It’s hard to read the news these days without learning about yet another security breach.
It is no longer a surprise when a business or government agency reveals that a breach has compromised data related to their customers, employees, partners — or all of the above.
We know that attacks routinely target critical networks and that they are as likely to target multiple organisations in a single or related industry as they are to focus on a single target.
What is surprising is the length of time it takes organisations to detect and resolve security events.
We know that attacks can unfold in the blink of an eye but can take months — even years — to be properly identified and eradicated from an organisation’s systems.
According to a newly released CSG Invotas cyber security survey, more than one-third of cyber-attacks take hours to detect.
Equally alarming, resolving breaches takes days, weeks and, in some cases, even months.
No matter how accustomed we may be to hearing about the increasing number of attacks, this state of affairs should catch the attention of the C-suite in organisations around the globe.
Consider the figures: according to the U.K. government, 93% of large corporations and 87% of small businesses reported a cyber breach in the past year.
In fact, affected companies in the U.K. experienced almost 50% more attacks on average than they did a year ago: dramatic increases which reflect the dynamics of a digital economy.
Technology is constantly changing and evolving, which means cyber attacks are constantly changing and evolving too.
Attacks that come in looking like one piece of software code quickly mutate and adapt to the target environment, multiplying the number and types of attacks and proliferating at machine speed to expose weaknesses.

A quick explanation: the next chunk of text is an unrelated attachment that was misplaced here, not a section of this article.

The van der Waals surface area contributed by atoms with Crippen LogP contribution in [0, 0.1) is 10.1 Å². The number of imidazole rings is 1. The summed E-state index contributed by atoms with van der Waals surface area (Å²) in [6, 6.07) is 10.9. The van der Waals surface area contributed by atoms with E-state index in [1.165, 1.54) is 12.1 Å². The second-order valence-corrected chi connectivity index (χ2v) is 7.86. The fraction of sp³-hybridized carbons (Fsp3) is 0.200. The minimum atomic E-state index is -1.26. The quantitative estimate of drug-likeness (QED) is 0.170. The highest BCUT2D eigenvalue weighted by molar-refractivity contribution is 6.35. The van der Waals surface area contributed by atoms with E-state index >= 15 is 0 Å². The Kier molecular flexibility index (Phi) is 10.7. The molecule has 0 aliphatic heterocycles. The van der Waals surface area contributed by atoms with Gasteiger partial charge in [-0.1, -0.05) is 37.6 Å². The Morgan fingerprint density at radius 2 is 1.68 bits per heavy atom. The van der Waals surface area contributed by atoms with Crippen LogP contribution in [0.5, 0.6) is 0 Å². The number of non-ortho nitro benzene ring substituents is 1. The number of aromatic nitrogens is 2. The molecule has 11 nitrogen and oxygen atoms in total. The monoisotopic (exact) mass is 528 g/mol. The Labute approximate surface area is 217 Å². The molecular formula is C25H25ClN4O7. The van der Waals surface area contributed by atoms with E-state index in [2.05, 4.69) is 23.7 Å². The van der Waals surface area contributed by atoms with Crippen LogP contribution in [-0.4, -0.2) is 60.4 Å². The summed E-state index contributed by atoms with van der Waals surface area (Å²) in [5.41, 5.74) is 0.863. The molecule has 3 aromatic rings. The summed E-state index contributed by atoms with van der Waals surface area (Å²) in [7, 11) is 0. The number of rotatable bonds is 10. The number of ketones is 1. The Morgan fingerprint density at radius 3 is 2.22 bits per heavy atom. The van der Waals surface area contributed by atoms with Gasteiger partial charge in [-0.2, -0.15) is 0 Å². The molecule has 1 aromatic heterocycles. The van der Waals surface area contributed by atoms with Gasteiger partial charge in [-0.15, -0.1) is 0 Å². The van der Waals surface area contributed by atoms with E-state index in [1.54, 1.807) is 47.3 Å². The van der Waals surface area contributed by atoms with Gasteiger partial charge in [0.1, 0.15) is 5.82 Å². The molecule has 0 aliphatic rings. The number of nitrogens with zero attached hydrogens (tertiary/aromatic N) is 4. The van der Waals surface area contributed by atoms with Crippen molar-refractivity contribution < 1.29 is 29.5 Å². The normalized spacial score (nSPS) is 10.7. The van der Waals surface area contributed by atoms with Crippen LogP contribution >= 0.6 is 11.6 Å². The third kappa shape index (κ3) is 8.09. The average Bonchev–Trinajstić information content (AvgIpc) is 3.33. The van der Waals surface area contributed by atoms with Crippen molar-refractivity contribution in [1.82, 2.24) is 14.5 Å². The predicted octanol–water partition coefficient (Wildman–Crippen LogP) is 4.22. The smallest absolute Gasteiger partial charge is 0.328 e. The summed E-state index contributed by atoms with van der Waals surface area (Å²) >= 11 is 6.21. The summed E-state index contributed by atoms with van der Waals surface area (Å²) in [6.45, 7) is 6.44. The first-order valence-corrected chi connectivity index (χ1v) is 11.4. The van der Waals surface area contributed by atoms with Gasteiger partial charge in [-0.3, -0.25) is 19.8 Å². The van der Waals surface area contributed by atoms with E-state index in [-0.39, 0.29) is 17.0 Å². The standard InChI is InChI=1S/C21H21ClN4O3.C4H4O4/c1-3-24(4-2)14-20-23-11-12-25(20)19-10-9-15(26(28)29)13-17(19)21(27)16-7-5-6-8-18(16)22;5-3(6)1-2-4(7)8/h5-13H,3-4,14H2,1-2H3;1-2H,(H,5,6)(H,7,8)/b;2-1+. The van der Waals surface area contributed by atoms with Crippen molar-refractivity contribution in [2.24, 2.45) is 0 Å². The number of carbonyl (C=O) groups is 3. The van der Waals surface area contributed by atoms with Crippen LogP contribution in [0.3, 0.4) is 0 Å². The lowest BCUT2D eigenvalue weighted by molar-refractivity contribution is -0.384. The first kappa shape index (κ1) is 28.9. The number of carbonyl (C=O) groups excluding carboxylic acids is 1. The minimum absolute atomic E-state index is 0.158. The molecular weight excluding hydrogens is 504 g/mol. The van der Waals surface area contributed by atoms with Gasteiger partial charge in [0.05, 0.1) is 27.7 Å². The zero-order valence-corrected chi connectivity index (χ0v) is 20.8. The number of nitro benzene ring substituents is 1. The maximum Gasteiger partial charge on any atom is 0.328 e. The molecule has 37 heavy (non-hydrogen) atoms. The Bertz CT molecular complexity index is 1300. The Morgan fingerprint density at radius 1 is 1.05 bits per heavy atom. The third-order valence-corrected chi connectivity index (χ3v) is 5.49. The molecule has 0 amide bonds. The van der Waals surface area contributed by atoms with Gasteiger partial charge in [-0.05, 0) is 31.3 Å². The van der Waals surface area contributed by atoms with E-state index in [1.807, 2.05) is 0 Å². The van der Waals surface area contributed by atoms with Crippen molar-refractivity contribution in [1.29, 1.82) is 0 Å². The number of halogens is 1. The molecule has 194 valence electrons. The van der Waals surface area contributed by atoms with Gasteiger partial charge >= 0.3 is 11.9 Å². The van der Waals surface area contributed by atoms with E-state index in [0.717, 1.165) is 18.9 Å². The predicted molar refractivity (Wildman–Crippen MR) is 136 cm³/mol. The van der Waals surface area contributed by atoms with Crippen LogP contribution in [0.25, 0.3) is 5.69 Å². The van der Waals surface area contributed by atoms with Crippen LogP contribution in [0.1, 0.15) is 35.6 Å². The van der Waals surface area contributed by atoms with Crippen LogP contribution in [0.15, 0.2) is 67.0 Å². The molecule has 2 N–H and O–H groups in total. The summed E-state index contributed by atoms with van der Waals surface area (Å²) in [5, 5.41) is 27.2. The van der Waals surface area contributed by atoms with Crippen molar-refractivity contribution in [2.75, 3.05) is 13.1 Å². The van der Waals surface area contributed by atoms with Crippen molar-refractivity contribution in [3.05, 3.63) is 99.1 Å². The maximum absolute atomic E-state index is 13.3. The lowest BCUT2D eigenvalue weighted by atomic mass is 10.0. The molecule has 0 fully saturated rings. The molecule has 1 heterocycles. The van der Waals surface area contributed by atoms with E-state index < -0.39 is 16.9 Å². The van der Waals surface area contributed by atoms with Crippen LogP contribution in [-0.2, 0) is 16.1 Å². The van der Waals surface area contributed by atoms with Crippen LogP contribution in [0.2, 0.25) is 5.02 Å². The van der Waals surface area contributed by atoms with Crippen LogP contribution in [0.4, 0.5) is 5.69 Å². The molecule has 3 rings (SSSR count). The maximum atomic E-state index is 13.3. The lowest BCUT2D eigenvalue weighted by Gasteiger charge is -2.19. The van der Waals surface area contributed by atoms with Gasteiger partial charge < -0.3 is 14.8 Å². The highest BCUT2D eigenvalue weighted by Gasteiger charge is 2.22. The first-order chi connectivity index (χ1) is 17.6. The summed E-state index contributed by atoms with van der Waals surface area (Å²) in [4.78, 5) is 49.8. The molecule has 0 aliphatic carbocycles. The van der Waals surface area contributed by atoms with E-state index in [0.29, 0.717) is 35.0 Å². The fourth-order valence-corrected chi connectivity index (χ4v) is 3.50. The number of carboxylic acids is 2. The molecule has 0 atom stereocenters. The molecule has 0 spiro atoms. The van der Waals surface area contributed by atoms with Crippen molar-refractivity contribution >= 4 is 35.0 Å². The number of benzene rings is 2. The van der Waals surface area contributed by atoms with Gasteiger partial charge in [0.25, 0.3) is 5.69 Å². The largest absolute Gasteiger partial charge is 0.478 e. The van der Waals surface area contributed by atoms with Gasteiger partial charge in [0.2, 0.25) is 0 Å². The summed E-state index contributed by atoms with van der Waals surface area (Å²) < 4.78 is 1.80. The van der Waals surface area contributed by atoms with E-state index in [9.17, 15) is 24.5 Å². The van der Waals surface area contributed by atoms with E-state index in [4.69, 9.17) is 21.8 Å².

The result? New vulnerabilities and attack vectors are continually discovered — and security teams are continually playing catch-up.
Advanced cyber attacks pose a serious risk to commercial and government concerns. To counter these threats, many organisations have established security operations centres (SOCs) that leverage advanced tools embedded in their standard operating procedures.
Typical SOC analysts will be trained to utilise multiple tools but will still spend a large portion of their time on the manual components of each tool.
Simple tasks such as updating helpdesk tickets, performing manual content enrichment (e.g., testing hyperlink safety and uploading malware protections) and gathering information from infected machines require a significant amount of analyst time.
When the time to complete all of these tasks is compared against the actual analysis of the incident, organisations frequently find that their highly trained analysts spend more time on repeatable processes than on using their extensive analytical skills.
What’s more, traditional cyber defence tools don’t provide adequate protection from attack.
If CIOs consider the time analysts spend performing the same manual tasks over and over, the inadequacy of legacy technology, the shortage of security workers in the industry, and the personnel-intensive integration of all of these tools to thwart cyber attacks, they are likely to agree that a more streamlined approach to cyber security is required.
Enter the cyber playbook. Given that specific incident or threat types determine the workflow, tools and processes analysts choose to respond with, a cyber playbook can become the repository for all such “plays” that can be orchestrated on the fly and combined for specific threat-response scenarios.
The playbook can — and should — contain all probable combinations of workflows, tools and processes to ensure that responses can change and adapt in real time to mirror and ultimately thwart attacks.
Similar to a rugby playbook of tactics, a comprehensive cyber security playbook will represent tested and successful routines that can be quickly repeated with minimal customisation or manual intervention.